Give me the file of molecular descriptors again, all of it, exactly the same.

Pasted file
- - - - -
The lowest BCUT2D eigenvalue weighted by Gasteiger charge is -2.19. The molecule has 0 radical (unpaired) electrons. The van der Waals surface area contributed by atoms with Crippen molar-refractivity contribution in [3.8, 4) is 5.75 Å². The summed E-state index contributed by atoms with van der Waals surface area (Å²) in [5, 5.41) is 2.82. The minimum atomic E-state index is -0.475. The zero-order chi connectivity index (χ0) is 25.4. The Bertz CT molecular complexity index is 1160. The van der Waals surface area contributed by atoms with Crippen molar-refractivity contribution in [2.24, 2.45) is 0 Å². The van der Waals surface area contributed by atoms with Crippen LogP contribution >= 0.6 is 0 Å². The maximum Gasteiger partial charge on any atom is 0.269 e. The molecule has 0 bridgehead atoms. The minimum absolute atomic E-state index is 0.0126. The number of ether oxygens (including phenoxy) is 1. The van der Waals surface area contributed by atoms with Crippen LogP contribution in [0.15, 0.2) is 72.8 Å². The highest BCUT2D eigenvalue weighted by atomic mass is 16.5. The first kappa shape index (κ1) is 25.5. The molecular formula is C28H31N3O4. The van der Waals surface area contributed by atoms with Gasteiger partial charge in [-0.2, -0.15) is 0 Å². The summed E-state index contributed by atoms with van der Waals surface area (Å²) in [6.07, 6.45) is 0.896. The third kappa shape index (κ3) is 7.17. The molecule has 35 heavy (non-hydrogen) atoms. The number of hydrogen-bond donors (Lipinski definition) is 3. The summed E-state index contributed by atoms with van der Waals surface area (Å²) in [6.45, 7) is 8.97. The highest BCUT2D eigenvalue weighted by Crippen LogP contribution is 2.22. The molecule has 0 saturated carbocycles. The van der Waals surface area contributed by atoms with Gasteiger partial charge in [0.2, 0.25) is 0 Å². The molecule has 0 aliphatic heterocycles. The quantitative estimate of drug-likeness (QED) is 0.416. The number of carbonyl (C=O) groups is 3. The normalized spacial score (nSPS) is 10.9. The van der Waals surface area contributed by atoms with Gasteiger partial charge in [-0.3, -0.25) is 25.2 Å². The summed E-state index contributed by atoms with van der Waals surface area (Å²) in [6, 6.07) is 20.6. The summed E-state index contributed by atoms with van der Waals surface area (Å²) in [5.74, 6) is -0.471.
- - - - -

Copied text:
The lowest BCUT2D eigenvalue weighted by Gasteiger charge is -2.19. The molecule has 0 radical (unpaired) electrons. The van der Waals surface area contributed by atoms with Crippen molar-refractivity contribution in [3.8, 4) is 5.75 Å². The summed E-state index contributed by atoms with van der Waals surface area (Å²) in [5, 5.41) is 2.82. The minimum atomic E-state index is -0.475. The zero-order chi connectivity index (χ0) is 25.4. The Bertz CT molecular complexity index is 1160. The van der Waals surface area contributed by atoms with Crippen molar-refractivity contribution in [2.24, 2.45) is 0 Å². The van der Waals surface area contributed by atoms with Crippen LogP contribution >= 0.6 is 0 Å². The maximum Gasteiger partial charge on any atom is 0.269 e. The molecule has 0 bridgehead atoms. The minimum absolute atomic E-state index is 0.0126. The number of ether oxygens (including phenoxy) is 1. The van der Waals surface area contributed by atoms with Crippen LogP contribution in [0.15, 0.2) is 72.8 Å². The highest BCUT2D eigenvalue weighted by atomic mass is 16.5. The first kappa shape index (κ1) is 25.5. The molecular formula is C28H31N3O4. The van der Waals surface area contributed by atoms with Gasteiger partial charge in [-0.2, -0.15) is 0 Å². The summed E-state index contributed by atoms with van der Waals surface area (Å²) in [6.07, 6.45) is 0.896. The third kappa shape index (κ3) is 7.17. The molecule has 35 heavy (non-hydrogen) atoms. The number of hydrogen-bond donors (Lipinski definition) is 3. The summed E-state index contributed by atoms with van der Waals surface area (Å²) in [6.45, 7) is 8.97. The highest BCUT2D eigenvalue weighted by Crippen LogP contribution is 2.22. The molecule has 0 saturated carbocycles. The van der Waals surface area contributed by atoms with Gasteiger partial charge in [0.2, 0.25) is 0 Å². The molecule has 0 aliphatic heterocycles. The quantitative estimate of drug-likeness (QED) is 0.416. The number of carbonyl (C=O) groups is 3. The normalized spacial score (nSPS) is 10.9. The van der Waals surface area contributed by atoms with Gasteiger partial charge in [-0.3, -0.25) is 25.2 Å². The summed E-state index contributed by atoms with van der Waals surface area (Å²) in [6, 6.07) is 20.6. The summed E-state index contributed by atoms with van der Waals surface area (Å²) in [5.74, 6) is -0.471.